You can play a game for 1,000 hours, but that doesn’t mean you enjoy it. We’ve all seen that meme of someone giving a negative Steam review with over 5,000 hours on record. But let’s be honest, that’s just not an absurd concept anymore.
I’ve sunk hundreds of hours into Fallout 4, and I may have enjoyed about five of them. The rest was just the promise of enjoyment, with that bloody ‘kill, loot, return’ gameplay loop tricking my stupid brain into thinking it was having fun. And I’ve seen what you’ve all said about Skyrim – and how you’ve come crawling back to it yet again. Pathetic, the lot of us.
But Old School RuneScape? I have no idea. It’s usually easy to spot one of these timesink games: they consume your life, and then you moan about it online. But RuneScape is different. When I’m not playing, I still don’t really have an opinion on it. I just hear the music in my head, and feel a gravitational pull bringing me back to it. Finding out it was on mobile was a mistake. My family hasn’t heard from me in days.
RuneScape was one of the trailblazers: a game purely focussed on engagement, which doesn’t necessarily have to go hand-in-hand with enjoyment. That’s not to say the two are mutually exclusive, it just means that there are ways to keep you playing when you’re not having fun.
RuneScape also happens to be one of the most effective at what it does. I’ve been watching the fan documentary, RuneScape Historical Timeline 1998 – 2020, about the development (it really has consumed all aspects of my life) and the developers were shocked to see players max out stats in months, rather than years. The top tier accounts were online for more than ten hours a day, every day. And coming back in 2021, I can see why. If you love the fantasy genre, then the atmospheric music lulls you in. Everything is so basic that your mind fills in the blanks. I reckon this was why we were hooked as kids, it’s the perfect playground to have your own adventure.
But as an adult, it feels like a second job. Not in a bad way, I think. But still, I’ll be sitting there in front of the TV, using the same laptop I’ve just used to work eight hours at my actual job, grinding away at my magic level because I’ve decided my character would be a cool wizard. Then the next day, maybe I want to accomplish my childhood dream of getting a full set of black armour, so now I’m a knight, I guess.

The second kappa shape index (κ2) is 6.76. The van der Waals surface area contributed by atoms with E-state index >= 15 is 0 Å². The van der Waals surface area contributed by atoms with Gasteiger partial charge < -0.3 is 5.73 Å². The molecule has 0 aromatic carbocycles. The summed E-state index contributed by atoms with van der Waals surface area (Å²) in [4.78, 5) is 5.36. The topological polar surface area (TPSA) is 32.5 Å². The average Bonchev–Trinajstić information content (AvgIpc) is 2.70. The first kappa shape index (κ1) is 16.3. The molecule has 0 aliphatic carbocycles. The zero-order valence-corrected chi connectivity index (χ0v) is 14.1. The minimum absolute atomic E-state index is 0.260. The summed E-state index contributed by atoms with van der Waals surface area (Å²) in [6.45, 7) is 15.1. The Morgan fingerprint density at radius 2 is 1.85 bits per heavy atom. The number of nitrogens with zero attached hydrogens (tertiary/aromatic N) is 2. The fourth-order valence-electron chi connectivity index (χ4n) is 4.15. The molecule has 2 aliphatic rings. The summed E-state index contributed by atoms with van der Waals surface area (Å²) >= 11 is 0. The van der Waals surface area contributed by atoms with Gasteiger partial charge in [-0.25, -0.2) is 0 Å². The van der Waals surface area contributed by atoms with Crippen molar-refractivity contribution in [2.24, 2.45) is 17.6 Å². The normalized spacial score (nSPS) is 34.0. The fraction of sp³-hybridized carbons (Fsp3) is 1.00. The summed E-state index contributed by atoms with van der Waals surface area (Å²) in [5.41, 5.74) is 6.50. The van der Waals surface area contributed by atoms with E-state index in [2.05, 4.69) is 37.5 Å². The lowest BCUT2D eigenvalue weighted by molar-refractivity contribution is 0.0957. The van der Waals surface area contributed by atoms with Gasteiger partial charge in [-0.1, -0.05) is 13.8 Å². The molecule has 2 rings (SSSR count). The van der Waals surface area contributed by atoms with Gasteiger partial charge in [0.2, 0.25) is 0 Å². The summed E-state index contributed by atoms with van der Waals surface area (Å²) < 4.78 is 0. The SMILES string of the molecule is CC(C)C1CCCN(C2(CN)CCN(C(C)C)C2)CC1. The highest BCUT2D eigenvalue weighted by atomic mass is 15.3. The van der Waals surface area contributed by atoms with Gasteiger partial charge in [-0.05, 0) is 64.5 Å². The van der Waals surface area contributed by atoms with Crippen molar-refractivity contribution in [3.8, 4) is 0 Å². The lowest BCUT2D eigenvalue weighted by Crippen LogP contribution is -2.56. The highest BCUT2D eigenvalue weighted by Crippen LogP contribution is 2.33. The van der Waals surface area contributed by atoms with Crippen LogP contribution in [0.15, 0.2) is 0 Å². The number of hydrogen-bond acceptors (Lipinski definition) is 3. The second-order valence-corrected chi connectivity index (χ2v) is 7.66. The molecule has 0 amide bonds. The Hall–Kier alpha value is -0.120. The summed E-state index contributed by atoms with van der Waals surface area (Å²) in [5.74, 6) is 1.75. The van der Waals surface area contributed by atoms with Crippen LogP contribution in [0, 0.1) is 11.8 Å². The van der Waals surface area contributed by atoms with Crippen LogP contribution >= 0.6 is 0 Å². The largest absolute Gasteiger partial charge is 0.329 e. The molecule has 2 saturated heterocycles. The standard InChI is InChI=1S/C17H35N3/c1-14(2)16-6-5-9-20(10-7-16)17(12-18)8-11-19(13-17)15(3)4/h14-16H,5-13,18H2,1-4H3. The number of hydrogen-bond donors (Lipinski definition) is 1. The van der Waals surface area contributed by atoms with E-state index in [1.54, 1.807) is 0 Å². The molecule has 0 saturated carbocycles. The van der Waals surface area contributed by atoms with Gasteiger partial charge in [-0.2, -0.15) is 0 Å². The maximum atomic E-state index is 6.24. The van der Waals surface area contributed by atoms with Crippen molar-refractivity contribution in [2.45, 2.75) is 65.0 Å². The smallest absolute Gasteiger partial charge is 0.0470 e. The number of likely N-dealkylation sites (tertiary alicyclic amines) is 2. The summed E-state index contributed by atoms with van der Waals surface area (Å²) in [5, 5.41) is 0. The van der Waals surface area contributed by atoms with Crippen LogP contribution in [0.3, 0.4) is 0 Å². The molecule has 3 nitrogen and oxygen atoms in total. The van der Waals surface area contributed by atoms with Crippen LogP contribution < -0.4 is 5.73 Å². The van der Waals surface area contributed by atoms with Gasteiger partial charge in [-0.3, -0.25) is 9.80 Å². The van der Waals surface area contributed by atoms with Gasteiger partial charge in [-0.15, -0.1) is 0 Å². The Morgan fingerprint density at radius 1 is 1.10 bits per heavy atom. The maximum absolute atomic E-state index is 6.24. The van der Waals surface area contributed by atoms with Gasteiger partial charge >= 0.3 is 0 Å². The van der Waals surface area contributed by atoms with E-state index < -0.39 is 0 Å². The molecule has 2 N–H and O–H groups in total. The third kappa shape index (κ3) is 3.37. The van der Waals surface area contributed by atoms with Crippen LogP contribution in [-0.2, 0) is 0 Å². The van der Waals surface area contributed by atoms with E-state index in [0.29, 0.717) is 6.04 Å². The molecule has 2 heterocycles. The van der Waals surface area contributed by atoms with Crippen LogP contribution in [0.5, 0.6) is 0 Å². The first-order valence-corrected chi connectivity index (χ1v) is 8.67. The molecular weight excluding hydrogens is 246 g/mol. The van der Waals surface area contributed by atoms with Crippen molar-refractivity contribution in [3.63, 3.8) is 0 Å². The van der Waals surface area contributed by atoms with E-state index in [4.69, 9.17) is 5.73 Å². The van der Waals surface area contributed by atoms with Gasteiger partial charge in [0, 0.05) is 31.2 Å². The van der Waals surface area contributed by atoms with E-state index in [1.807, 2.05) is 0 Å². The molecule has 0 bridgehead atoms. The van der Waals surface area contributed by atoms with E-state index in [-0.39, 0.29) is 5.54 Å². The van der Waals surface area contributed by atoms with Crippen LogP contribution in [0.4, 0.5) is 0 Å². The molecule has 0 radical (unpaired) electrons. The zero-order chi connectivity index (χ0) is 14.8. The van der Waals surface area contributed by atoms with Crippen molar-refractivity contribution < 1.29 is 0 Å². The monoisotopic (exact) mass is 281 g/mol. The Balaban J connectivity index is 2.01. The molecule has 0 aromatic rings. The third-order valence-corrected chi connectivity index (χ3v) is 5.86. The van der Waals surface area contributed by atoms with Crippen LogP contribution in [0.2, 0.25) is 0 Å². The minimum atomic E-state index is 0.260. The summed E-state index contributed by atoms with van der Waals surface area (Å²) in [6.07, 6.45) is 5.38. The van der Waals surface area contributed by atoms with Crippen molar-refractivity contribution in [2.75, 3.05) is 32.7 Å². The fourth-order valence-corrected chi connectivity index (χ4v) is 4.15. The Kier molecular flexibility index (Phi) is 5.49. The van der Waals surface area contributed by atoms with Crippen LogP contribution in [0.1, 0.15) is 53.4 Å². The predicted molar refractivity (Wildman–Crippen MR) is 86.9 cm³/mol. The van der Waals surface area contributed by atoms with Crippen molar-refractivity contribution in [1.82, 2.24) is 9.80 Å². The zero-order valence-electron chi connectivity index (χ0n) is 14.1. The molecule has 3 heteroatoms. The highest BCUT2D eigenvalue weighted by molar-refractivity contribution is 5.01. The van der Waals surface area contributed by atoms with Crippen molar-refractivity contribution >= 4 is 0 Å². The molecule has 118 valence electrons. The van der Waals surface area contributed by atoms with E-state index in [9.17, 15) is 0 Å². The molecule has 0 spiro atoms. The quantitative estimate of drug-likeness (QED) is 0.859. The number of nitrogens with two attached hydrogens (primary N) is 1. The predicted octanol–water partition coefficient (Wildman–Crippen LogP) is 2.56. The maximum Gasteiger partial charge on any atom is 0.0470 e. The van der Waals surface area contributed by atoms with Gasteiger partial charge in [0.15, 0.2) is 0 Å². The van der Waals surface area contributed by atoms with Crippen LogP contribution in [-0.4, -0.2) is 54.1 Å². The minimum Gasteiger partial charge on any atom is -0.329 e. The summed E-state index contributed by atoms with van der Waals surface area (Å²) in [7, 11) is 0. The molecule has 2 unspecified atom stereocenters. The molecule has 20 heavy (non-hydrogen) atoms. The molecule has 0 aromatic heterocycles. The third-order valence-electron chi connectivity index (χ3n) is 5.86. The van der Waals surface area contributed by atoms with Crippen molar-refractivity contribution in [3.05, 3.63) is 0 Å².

RuneScape’s lead designer, Dave Osborne, alluded to this when I asked him about the continued success around its 20th anniversary. “There are no classes to pick from, no walled servers to segregate players, and no content that is locked off from a certain player type,” he told me in an earlier interview. “Everyone in RuneScape can play everything in its world. Everyone understands your achievement because they’re probably gunning for it too.”
And that’s it: when you first arrive in Lumbridge, all the high-level players could be you one day. It’s intoxicating.
“More than any other game I’ve played, the avatar is me – it’s an accumulation of everything I’ve achieved in RuneScape, and that’s hugely valuable to our players.”
A whole lot of games fight to take over your life, but RuneScape is the most honest about it. The appeal isn’t the quests and lore. When people talk about the win-state, they talk about getting all their stats to level 99. No one considers getting all the settlements in Fallout 4 to be the end goal – it’s about the story, the journey. But here, the numbers are all it is. They’re all it has to be.
RuneScape can be whatever you want it to be. It’s fit itself into my life just as it did when I was seven, but in a totally different way. If you were hooked back in the 2000s, I really recommend checking out Old School – just be prepared for a lot of conflicting emotions.
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